By Richard Cowan
WASHINGTON (Reuters) - Republicans in the Congress on Tuesday will try to stop the Environmental Protection Agency from regulating greenhouse gases by attaching the measure to an unrelated bill up for debate in the Senate.
Last week, a House of Representatives panel approved the legislation spearheaded by a pair of Republicans, Representative Fred Upton and Senator James Inhofe.
Inhofe is a leading skeptic of human-induced climate change and a critic of government attempts to control carbon dioxide pollution blamed for global warming. Having helped to successfully block climate control legislation over the last several years, he and other Republicans are now moving to squelch EPA regulations kicking in this year.
"Imposing a backdoor national energy tax through the EPA is a strange way to respond to rising gas prices," Senate Republican leader Mitch McConnell said.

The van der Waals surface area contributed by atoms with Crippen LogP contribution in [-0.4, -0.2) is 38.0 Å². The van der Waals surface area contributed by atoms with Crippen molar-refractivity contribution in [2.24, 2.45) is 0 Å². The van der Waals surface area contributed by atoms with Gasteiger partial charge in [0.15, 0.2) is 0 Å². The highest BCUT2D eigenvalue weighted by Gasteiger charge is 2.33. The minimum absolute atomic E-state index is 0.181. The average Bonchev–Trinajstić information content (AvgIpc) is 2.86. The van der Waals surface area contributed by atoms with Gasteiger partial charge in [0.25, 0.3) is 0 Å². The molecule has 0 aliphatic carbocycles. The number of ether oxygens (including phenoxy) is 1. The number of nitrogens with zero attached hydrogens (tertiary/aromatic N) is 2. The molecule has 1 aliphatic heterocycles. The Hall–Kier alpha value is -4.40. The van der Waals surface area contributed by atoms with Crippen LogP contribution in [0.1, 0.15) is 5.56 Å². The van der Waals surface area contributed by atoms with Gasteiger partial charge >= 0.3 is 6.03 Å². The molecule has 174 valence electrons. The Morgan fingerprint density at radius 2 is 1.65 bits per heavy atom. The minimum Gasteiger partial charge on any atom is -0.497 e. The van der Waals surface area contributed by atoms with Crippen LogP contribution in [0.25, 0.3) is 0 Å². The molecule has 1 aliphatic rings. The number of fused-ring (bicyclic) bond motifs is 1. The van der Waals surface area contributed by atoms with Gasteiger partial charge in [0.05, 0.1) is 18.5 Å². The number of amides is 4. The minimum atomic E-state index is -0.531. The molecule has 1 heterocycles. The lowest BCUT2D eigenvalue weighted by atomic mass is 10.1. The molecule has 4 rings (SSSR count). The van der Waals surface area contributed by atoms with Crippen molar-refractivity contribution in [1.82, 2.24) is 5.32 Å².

He formally offered Inhofe's legislation as an amendment to a small business bill now being debated in the Senate. It was unclear when a vote on the climate-related amendment would be called.
But one Democratic aide speculated that the amendment would not win the 60 votes that would likely be needed for approval in the 100 member Senate.
The measure would stop EPA from regulating carbon dioxide emissions from large factories, oil refineries and electric utilities.
In January, EPA went ahead with regulations aimed at large polluters by requiring them to obtain permits for emitting carbon and other greenhouse gases. Still to come this year are proposed rules that would limit emissions from power plants and oil refineries.
EPA is moving ahead with the regulations after efforts to pass climate control legislation collapsed in the Senate last year. The House passed a comprehensive bill in 2009.
Inhofe, speaking on the Senate floor, said new controls on carbon pollution would cost families in his home state of Oklahoma about $3,000 annually in higher energy prices.
But Democrats and environmentalists have challenged such estimates as scare tactics and saying the high costs were based on outdated or faulty research.
Under legislation in Congress last year, consumers would have been compensated for some of the higher energy costs associated with moving the U.S. economy toward using more alternative fuels such as wind and solar power.